The mentioned dispute seemed to have been settled, when the ringleader in the night of the 26th of March again instigated unrest; the Japanese merchant Shobe Dono found out about it, pitched on the troublemaker and slashed the man into pieces with his sword:

This day at night he that had been the cass of the great muttini being still fooull of desperate partes, this night Shobe Donno killed hime. This day fayr wether, the wind northerlly.

Farrington 1991, 1059. In: Beillevaire 2000, Vol. 1.

The misbehavior of his crew was a continual cause of trouble to Adams, and he had much difficulty in saving the lives of two of the men who had been condemned to death for stealing, etc (Purnell 1916: 169.). After these incidents the hospitality of the local authorities was exhausted and they ordered the departure of the Sea Adventure.

Picture: Stripaap.nl.

During his stay on Okinawa, Adams was constantly worrying on account of news brought by junks from Satsuma of the war between Ieyasu and Hideyori at Ōsaka. Although he had heard, on January 21, 1615, that the

Emperor had goot the victory of which newes I wass gllad,

yet a rumor reached him in May that

the emperor is like to loosse his countri

so he delayed a few days longer in order to have an interview with some officials from Satsuma who had brought the latest news (Purnell 1916: 169). Adams’ logbook furthermore gives reason to believe that individual Samurai probably having served under Toyotomi Hideyori sought refuge in Okinawa shortly before or during the ceasefire in January 1615:

The 21, being Satterdaye, heer cam a nobellman to Ceeoree [Shuri] w’ch flled from the wares in Ossaka [Osaka]. His name was [blank]. W’ch daye I heerd that the Emperor had goot the victory, of w’ch newes I was gllad to heer.

Farrington 1991, 1053. In: Beillevaire 2000, Vol. 1. Purnell 1916: 196.

Hence, apparently Japanese Samurai, facing the looming defeat against the Tokugawa forces in mainland Japan, sought refuge in Okinawa, perhaps even with the knowledge and toleration of Satsuma.

Later, after Adams return to Japan, in late September 1915, he received a letter from Ieyasu, demanding his presence:

Adams said that he thought the Emperor wished to hear about a fortress newly built in the Riu Kiu, where it was suspected that Hideyori might retire after his defeat.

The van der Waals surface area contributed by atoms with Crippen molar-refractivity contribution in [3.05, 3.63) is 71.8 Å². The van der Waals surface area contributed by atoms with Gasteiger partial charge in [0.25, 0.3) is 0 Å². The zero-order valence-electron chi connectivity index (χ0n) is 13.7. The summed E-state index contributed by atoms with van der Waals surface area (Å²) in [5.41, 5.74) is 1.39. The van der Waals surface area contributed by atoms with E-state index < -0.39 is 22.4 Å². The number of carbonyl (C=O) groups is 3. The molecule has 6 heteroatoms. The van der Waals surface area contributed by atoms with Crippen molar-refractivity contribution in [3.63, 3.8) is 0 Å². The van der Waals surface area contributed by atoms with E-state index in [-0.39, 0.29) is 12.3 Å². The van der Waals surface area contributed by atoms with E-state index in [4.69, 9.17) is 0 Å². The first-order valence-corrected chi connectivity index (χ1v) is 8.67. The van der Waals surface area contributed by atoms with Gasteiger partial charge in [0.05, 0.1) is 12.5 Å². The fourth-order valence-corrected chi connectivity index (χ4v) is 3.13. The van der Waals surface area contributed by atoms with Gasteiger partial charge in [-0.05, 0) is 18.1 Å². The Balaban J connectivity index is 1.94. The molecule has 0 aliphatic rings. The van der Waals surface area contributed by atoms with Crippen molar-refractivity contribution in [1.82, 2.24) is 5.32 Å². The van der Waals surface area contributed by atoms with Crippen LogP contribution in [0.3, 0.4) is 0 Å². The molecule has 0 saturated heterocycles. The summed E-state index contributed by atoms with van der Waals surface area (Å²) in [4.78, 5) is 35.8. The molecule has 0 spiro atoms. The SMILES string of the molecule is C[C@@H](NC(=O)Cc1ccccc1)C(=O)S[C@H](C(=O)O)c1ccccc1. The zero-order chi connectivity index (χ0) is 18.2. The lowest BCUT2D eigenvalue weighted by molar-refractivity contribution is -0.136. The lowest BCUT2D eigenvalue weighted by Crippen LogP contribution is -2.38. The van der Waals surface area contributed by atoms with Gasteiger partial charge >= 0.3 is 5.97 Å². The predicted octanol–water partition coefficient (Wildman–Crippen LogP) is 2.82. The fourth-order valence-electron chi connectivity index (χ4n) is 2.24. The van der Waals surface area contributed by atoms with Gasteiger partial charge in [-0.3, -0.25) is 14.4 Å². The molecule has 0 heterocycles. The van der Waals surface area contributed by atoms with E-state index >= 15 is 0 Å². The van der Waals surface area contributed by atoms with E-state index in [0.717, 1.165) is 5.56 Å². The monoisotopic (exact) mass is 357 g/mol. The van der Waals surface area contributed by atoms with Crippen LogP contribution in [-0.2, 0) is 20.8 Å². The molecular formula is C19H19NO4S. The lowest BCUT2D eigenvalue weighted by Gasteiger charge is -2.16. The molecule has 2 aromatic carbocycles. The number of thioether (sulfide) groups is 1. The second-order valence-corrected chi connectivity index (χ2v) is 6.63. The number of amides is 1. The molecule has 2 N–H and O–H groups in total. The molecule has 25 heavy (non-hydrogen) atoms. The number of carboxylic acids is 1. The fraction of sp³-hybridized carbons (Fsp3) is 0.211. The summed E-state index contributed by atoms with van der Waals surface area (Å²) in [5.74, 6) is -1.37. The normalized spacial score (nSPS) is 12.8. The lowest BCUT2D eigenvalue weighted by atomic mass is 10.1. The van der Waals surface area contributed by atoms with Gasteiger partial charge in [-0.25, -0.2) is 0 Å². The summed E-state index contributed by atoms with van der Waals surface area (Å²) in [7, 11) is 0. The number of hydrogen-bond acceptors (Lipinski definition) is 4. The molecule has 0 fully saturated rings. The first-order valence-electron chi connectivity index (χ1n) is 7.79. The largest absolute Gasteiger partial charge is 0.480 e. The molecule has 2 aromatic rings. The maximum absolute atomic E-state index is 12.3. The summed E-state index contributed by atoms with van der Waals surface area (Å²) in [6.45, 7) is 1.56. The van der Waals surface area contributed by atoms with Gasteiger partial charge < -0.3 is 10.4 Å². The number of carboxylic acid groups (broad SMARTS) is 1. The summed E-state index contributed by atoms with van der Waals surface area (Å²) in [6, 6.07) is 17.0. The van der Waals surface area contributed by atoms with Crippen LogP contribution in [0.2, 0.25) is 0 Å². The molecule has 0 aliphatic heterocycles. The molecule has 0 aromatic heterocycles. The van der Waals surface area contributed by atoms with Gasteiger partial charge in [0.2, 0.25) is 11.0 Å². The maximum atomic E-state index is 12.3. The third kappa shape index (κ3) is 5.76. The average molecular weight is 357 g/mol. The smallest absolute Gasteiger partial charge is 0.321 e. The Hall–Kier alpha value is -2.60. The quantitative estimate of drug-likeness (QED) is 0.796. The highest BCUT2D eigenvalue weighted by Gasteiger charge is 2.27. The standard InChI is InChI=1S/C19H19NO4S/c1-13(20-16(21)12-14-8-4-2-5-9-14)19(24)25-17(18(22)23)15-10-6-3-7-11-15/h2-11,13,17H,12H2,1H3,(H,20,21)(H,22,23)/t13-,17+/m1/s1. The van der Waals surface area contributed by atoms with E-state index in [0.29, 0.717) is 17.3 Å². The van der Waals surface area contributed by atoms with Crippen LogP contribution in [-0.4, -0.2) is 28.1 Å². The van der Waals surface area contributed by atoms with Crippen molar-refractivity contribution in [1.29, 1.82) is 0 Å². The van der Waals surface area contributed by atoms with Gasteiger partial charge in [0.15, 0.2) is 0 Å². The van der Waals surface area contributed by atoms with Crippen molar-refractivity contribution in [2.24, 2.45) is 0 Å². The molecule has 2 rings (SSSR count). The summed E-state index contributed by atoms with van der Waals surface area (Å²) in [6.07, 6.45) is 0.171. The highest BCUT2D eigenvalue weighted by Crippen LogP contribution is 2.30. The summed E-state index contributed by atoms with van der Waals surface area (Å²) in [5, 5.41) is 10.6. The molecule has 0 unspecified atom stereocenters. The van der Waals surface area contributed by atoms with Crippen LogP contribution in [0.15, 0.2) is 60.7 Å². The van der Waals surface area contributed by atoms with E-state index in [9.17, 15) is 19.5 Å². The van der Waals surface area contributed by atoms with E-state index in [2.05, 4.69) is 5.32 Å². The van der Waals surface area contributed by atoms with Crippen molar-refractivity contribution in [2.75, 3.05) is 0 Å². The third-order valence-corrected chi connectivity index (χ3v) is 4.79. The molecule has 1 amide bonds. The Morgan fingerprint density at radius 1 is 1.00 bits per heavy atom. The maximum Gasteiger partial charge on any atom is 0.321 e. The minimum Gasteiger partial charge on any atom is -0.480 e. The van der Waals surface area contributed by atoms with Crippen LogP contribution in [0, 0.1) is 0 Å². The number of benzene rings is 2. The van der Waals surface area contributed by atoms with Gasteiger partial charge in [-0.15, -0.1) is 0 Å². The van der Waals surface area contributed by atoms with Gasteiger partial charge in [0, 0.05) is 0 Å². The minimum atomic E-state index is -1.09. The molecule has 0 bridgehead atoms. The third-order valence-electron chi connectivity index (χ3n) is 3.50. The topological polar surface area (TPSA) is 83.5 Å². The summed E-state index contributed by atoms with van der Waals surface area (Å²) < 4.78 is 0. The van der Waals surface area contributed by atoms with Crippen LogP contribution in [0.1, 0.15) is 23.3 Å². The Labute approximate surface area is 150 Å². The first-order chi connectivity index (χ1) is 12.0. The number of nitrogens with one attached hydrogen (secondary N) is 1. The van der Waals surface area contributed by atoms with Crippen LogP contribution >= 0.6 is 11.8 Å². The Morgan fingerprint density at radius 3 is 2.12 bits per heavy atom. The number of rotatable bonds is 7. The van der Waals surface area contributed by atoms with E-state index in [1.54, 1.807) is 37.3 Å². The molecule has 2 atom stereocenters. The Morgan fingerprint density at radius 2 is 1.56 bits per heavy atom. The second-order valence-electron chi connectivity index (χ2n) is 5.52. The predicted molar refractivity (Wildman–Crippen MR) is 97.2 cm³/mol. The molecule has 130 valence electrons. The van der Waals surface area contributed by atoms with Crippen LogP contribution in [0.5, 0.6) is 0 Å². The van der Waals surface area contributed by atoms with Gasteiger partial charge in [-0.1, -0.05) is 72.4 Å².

Cocks, Vol. I: 49. Purnell 1916: 170.

Finally, Adams also noted that he bought weapons on Ryūkyū (Purnell 1916: 219), namely four Katana, an unknown number of Wakizashi (but more than one as he used plural), and two Yari for the total amount of “106 Mas,” which today would correspond to an estimated 3,430 €, or 5,145 € considering deflation, which is a good price.

Ultimately this travel of the Sea Adventure costed more than 140 pounds and trading-wise it was a fail. The only person on board able to make profit from the situation was Richard Wickham: he had discovered that ambergris was considerably cheaper in Ryūkyū than elsewhere in Asia, and that it was traded for high prices in Japan: “here is great store of ambargrys, the best that ever I sawe & equall to that of Melinde, but is deare, at 90 & 80 tays a catty.” He bought two pound in the name of the trading post in Hirado, and two hundred sixty pound for himself. One batch of his amount he later sold with 50% surcharge to the trading post in Hirado, another batch through an intermediary in Nagasaki, and a third batch went to Bantam. This earned him huge profits.

Adams collected a number of Ryūkyūan words and phrases which enabled him to “be polite to the officials of the island.” In this way he produced the first Western micro dictionary of the Ryūkyūan language, although “many of the words are unrecognisable” (Purnell 1916: 170). He left Naha on the morning of May 20, reaching Kawachi harbor on June 10. One of the results of this voyage was the introduction of the sweet potato from Ryūkyū to Japan (Purnell 1916: 169).

More than one hundred fifty years would pass until the next direct contact of western travelers with Ryūkyū.

© 2019, Andreas Quast. All rights reserved.